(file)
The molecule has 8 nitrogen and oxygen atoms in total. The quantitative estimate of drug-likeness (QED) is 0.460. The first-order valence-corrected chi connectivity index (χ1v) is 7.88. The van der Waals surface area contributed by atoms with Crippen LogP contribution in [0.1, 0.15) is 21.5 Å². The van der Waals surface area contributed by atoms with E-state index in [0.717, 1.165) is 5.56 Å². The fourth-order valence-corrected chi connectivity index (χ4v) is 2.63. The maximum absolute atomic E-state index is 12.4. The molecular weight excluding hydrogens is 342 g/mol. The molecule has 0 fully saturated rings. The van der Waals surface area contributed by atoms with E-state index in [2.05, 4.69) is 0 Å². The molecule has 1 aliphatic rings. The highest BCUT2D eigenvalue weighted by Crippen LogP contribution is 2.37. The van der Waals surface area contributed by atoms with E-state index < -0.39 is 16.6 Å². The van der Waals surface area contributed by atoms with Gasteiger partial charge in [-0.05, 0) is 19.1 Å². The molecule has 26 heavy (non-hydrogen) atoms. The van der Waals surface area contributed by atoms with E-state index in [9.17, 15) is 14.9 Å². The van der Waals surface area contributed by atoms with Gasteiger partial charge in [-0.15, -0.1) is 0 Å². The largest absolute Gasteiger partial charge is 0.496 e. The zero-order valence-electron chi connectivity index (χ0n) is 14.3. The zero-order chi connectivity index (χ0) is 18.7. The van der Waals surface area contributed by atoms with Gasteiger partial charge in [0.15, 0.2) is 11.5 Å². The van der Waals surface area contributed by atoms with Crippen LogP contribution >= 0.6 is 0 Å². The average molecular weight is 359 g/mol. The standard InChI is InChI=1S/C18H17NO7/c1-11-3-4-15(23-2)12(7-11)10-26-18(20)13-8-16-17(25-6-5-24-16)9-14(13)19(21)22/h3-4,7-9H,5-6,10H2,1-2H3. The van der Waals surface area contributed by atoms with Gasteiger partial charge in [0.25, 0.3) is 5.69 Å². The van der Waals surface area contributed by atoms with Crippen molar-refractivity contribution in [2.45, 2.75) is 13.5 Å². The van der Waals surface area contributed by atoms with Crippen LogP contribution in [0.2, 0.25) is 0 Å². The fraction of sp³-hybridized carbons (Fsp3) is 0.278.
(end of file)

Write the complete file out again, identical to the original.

The molecule has 8 nitrogen and oxygen atoms in total. The quantitative estimate of drug-likeness (QED) is 0.460. The first-order valence-corrected chi connectivity index (χ1v) is 7.88. The van der Waals surface area contributed by atoms with Crippen LogP contribution in [0.1, 0.15) is 21.5 Å². The van der Waals surface area contributed by atoms with E-state index in [0.717, 1.165) is 5.56 Å². The fourth-order valence-corrected chi connectivity index (χ4v) is 2.63. The maximum absolute atomic E-state index is 12.4. The molecular weight excluding hydrogens is 342 g/mol. The molecule has 0 fully saturated rings. The van der Waals surface area contributed by atoms with E-state index in [2.05, 4.69) is 0 Å². The molecule has 1 aliphatic rings. The highest BCUT2D eigenvalue weighted by Crippen LogP contribution is 2.37. The van der Waals surface area contributed by atoms with E-state index < -0.39 is 16.6 Å². The van der Waals surface area contributed by atoms with Gasteiger partial charge in [-0.05, 0) is 19.1 Å². The molecule has 26 heavy (non-hydrogen) atoms. The van der Waals surface area contributed by atoms with E-state index in [9.17, 15) is 14.9 Å². The van der Waals surface area contributed by atoms with Gasteiger partial charge in [-0.15, -0.1) is 0 Å². The largest absolute Gasteiger partial charge is 0.496 e. The zero-order valence-electron chi connectivity index (χ0n) is 14.3. The zero-order chi connectivity index (χ0) is 18.7. The van der Waals surface area contributed by atoms with Gasteiger partial charge in [0.15, 0.2) is 11.5 Å². The van der Waals surface area contributed by atoms with Crippen LogP contribution >= 0.6 is 0 Å². The average molecular weight is 359 g/mol. The standard InChI is InChI=1S/C18H17NO7/c1-11-3-4-15(23-2)12(7-11)10-26-18(20)13-8-16-17(25-6-5-24-16)9-14(13)19(21)22/h3-4,7-9H,5-6,10H2,1-2H3. The van der Waals surface area contributed by atoms with Gasteiger partial charge in [0.25, 0.3) is 5.69 Å². The van der Waals surface area contributed by atoms with Crippen molar-refractivity contribution in [2.45, 2.75) is 13.5 Å². The van der Waals surface area contributed by atoms with Crippen LogP contribution in [0.2, 0.25) is 0 Å². The fraction of sp³-hybridized carbons (Fsp3) is 0.278.